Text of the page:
The second cable traverse

Crossing the wire cable, you continue your journey down a short section of the old route 82 which resembles little of its former self. Much of the road has been reclaimed by the earth leaving behind a narrow section of asphalt with yellow markings down the center. Passing over the old surviving bridge and alongside the working quarry, you reach the final cable traverse that leads the bottom of a short hill and the start of the climbing!

Upon reaching the top of the hill you find what is aptly titled; "The Bunker". It’s an old building once used by the quarry for storing dynamite that has now been re-purposed as a toilet for many visitors to the area. To the right is the Birdsboro notice board that is regularly stocked with the latest topo and news on the area. Beside it sits the bolt fund donation box and a choice of two paths that lead to the upper and lower tiers. Following the narrow path, the journey continues along the upper tier where the quarry opens up revealing its true beauty!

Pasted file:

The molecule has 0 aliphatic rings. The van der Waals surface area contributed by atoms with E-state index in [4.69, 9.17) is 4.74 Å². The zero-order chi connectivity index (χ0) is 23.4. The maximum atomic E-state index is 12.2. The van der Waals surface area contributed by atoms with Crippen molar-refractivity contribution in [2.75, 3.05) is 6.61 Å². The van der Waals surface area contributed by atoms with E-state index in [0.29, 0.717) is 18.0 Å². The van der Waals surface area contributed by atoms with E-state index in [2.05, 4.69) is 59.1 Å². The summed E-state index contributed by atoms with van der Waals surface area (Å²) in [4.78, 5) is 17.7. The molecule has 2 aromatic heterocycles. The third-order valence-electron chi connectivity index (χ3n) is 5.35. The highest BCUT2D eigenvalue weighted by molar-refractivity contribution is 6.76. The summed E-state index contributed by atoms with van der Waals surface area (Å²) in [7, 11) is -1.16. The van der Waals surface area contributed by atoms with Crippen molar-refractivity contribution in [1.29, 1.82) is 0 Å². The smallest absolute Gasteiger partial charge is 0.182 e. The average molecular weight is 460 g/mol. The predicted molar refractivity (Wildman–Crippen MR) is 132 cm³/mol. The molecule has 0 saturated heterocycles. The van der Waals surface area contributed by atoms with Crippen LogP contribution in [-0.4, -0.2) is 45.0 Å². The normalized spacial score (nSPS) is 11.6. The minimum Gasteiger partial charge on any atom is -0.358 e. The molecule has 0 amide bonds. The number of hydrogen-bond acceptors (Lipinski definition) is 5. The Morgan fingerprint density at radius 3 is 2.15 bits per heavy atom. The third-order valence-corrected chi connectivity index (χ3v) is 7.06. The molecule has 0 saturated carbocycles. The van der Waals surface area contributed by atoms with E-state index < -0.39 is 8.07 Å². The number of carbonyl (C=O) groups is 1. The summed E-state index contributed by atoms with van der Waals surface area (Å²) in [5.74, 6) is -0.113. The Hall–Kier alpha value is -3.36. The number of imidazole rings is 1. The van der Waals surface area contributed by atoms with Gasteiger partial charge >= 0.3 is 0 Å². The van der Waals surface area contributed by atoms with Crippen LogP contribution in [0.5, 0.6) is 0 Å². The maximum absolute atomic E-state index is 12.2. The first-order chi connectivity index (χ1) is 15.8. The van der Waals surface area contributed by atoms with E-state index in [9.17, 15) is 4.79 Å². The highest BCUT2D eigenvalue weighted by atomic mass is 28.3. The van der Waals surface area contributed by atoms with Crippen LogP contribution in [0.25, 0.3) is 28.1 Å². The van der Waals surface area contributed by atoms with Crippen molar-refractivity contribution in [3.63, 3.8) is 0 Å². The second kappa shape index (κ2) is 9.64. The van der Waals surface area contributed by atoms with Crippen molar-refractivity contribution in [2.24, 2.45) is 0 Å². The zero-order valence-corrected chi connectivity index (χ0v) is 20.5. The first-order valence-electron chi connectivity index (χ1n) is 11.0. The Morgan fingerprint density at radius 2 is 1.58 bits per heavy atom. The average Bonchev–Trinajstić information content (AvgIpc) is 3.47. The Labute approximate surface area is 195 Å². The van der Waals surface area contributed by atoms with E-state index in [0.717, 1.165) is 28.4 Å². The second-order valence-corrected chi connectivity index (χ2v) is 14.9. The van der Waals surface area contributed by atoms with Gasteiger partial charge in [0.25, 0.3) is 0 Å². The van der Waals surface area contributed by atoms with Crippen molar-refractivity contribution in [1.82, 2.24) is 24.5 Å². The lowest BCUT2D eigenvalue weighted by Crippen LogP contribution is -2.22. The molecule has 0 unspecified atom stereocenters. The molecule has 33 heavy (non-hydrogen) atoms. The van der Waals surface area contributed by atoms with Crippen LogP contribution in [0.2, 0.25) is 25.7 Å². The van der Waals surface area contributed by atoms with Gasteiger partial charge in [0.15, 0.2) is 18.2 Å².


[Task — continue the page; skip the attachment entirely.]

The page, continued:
The Main Wall
On one side, you catch a glimpse of the spectacular reservoir wall through the thin veil of trees and on the other side a large looming rock wall shoots upwards. This is the main wall, an area of the quarry that is popular with groups due to its variety of grades and varying angles. Here we met up with local climber, route equipper, and all around local legend Ted Coffelt to get the grand tour and learn more about the quarry.